Sex: My Antidote to Loneliness


Lonely via istochphoto

I grew up the golden girl in a wealthy family. Private school, a cheerleader, on the field hockey team, and all that went with it. As a kid, I had the perfect life on the outside. Though I had a lot of “things,” I now see that “things” were often given me in exchange for my Dad’s attention, as he was always travelling (and as I later learned–having affairs). “Things” also replaced precious time I needed with my mother, who just seemed too busy with important events and people to pay me much attention back then. I now think what I really learned from childhood was how little I was worth – unless I was doing something fun, pretty or entertaining to amuse and get attention. Once I discovered that I could use my body to get boys to reliably take interest, my worth, appearance and attitude began to revolve around which guys liked me, how to get them to want me and how many girls I could make jealous with all of that attention. Early on I learned that being a “player” with guys brought me a sense of control over feeling valued and important. If sex was what it took to keep his interest that was ok too – at least until a cuter, smarter, or newer boy came along. But I always had my steady guy – the one I could pull back in with sparkle, charm, and sex should I find myself alone.

Despite an uneven history of dating success (what a surprise), my fantasy was that after college I’d settle down, meet the right guy, fall head-over-heels in love, get married and live happily ever after. That was the story I told myself. But that’s not what happened. Instead, I just repeated the same pattern I always had: find a guy, fall in love/lust, and them dump him when bored. Or he would dump me when he inevitably felt trapped by my obvious (to everyone but me) neediness. As my 20s melted into my 30s I watched old friends getting married and starting families of their own. I was still out there meeting men, getting dumped or dumping them. Eventually I stopped talking about dating. I didn’t want friends, co-workers or my family to know about the latest new guy in my life because I didn’t want to share about yet another relationship that I knew was unlikely to work out. As dating slowly evolved into desperation, I used blind dates, speed dating, chat rooms, virtual dating, apps and dating websites. I had profiles on and eHarmony, among others. I would ask everyone I knew to introduce me to someone to date. And then there were the hobbies and groups taken on solely hoping to find HIM while making ceramics, hiking, or learning to play bad tennis. I just knew if I could find the right guy everything else would be ok.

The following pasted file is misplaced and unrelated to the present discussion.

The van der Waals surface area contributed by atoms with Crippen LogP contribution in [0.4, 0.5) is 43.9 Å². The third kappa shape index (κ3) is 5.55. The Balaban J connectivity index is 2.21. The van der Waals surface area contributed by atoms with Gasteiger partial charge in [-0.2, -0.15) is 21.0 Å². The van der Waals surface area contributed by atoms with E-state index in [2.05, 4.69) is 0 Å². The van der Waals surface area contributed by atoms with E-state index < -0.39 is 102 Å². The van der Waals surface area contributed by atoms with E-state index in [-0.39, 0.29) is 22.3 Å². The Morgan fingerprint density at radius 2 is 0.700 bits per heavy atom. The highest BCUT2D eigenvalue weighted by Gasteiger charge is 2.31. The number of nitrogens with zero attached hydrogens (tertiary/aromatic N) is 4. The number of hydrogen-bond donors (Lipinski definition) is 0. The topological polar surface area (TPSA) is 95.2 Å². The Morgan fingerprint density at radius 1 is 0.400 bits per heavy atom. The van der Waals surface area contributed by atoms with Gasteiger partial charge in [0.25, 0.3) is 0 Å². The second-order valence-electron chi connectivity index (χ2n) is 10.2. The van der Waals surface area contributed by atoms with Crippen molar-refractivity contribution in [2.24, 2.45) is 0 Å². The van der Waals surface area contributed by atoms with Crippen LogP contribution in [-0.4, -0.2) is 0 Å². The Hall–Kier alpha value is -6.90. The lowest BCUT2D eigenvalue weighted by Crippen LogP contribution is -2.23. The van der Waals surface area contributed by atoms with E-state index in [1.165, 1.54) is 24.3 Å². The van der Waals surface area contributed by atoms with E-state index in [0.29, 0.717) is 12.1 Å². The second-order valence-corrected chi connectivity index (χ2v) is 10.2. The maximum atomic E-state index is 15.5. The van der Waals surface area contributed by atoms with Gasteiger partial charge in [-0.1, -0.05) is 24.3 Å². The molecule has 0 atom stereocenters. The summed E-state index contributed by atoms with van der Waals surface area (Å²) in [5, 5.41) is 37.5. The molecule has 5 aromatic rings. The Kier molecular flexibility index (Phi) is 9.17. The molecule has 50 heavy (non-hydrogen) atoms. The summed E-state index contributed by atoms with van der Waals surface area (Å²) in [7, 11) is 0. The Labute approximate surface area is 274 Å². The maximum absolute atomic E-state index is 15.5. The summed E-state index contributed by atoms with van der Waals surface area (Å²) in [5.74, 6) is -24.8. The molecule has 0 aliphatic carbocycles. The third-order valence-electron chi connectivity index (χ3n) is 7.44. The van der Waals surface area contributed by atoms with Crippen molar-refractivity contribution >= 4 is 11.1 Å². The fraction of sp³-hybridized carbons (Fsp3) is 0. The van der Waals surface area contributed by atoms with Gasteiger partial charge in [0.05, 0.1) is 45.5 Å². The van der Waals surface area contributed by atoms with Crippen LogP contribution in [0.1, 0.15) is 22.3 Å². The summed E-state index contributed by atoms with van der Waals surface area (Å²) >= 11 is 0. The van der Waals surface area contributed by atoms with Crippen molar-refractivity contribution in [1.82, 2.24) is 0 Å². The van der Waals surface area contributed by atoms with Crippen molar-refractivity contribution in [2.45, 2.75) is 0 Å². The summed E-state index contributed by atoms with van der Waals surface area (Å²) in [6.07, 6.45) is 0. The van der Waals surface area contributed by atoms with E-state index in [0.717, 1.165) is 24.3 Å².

With each new man arose exciting feelings of both hope and obsession. Sometimes I had sex right away as it made me feel wanted. Sometimes I played hard to get – avoiding sex to keep him around – but it was always just a game. I was constantly trying to find the right mix of me to get it to work out. Sadly, I inevitably either scared him away with how “in love” I was, or my blazing interest in him would swiftly die out and I’d move on. Plus, I never stopped checked those dating sites before bed or at work – ever. In my unhappiness and lonely desperation an occasional glass of wine slowly became my most reliable best friend. By my early 30’s I was drinking nightly – often to blackout – not even remembering where I’d been or who I’d been with the evening before.

Through the intervention of good friends I eventually found AA and got sober. But my sobriety from alcohol and drugs didn’t slow my desperate need for love and attention. AA quickly became a whole new place to practice my search for love (read step13). Fortunately, over lunch one day, a dear AA friend told me her story of alcoholism and sex/love addiction. It was during that meal, on that day, and in those moments I first realized that my relationship “problem” was actually within me! It had never been about finding the “right guy.” I completely related to her story of alcohol and love obsession, how it wrecked her life – just as my desperate search for “love” and relationship was ruining mine. I finally understood that my happiness, or lack of, was never about the men I dated, whether or not I was single, having sex or engaged. The problem was that I had no idea who I was or what made me happy. Since that day, with help through SLAA, therapy and a lot of hard work, I’m gaining the upper hand. For the first time I am experiencing fun, laughter and non-sexual connection with other women in recovery and all without a guy to show me my worth. In time I’ll date again, lord knows I want to. But when that day comes I pray it will be because I actually like who the man is and because he joins me in what makes us both happy. I finally won’t use another person to avoid feeling alone or unlovable.